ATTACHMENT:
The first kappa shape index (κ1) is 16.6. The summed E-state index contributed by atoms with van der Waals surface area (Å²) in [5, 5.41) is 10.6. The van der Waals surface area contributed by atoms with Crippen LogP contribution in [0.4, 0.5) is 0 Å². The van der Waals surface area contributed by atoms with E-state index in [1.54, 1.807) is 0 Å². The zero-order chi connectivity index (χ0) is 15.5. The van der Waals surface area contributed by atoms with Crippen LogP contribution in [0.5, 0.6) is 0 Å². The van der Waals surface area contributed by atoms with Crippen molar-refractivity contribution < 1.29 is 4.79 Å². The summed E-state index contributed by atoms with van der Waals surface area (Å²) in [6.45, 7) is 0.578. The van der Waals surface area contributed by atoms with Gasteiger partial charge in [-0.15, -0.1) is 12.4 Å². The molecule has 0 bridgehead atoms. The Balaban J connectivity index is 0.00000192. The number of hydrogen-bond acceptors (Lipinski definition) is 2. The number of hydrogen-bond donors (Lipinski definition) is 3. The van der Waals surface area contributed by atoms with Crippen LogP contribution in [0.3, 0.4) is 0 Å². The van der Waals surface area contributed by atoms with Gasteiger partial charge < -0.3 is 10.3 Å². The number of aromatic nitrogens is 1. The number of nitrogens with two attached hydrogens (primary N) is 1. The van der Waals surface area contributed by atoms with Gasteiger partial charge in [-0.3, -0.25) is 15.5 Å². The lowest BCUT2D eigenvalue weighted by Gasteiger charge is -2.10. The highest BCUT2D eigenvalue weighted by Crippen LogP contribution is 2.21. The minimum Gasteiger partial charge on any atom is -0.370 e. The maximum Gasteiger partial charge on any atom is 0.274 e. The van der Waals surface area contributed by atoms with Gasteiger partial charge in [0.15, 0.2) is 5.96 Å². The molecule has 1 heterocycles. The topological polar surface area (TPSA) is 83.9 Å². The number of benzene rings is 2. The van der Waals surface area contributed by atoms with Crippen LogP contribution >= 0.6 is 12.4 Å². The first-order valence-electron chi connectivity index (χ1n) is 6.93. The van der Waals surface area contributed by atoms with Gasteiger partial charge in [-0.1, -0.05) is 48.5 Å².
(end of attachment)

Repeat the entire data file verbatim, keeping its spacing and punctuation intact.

The first kappa shape index (κ1) is 16.6. The summed E-state index contributed by atoms with van der Waals surface area (Å²) in [5, 5.41) is 10.6. The van der Waals surface area contributed by atoms with Crippen LogP contribution in [0.4, 0.5) is 0 Å². The van der Waals surface area contributed by atoms with E-state index in [1.54, 1.807) is 0 Å². The zero-order chi connectivity index (χ0) is 15.5. The van der Waals surface area contributed by atoms with Crippen LogP contribution in [0.5, 0.6) is 0 Å². The van der Waals surface area contributed by atoms with Crippen molar-refractivity contribution < 1.29 is 4.79 Å². The summed E-state index contributed by atoms with van der Waals surface area (Å²) in [6.45, 7) is 0.578. The van der Waals surface area contributed by atoms with Gasteiger partial charge in [-0.15, -0.1) is 12.4 Å². The molecule has 0 bridgehead atoms. The Balaban J connectivity index is 0.00000192. The number of hydrogen-bond acceptors (Lipinski definition) is 2. The number of hydrogen-bond donors (Lipinski definition) is 3. The van der Waals surface area contributed by atoms with Crippen LogP contribution in [0.3, 0.4) is 0 Å². The van der Waals surface area contributed by atoms with Gasteiger partial charge < -0.3 is 10.3 Å². The number of aromatic nitrogens is 1. The number of nitrogens with two attached hydrogens (primary N) is 1. The van der Waals surface area contributed by atoms with Gasteiger partial charge in [-0.3, -0.25) is 15.5 Å². The lowest BCUT2D eigenvalue weighted by Gasteiger charge is -2.10. The highest BCUT2D eigenvalue weighted by Crippen LogP contribution is 2.21. The minimum Gasteiger partial charge on any atom is -0.370 e. The maximum Gasteiger partial charge on any atom is 0.274 e. The van der Waals surface area contributed by atoms with Gasteiger partial charge in [0.15, 0.2) is 5.96 Å². The molecule has 1 heterocycles. The topological polar surface area (TPSA) is 83.9 Å². The number of benzene rings is 2. The van der Waals surface area contributed by atoms with Crippen LogP contribution >= 0.6 is 12.4 Å². The first-order valence-electron chi connectivity index (χ1n) is 6.93. The van der Waals surface area contributed by atoms with Gasteiger partial charge in [-0.1, -0.05) is 48.5 Å².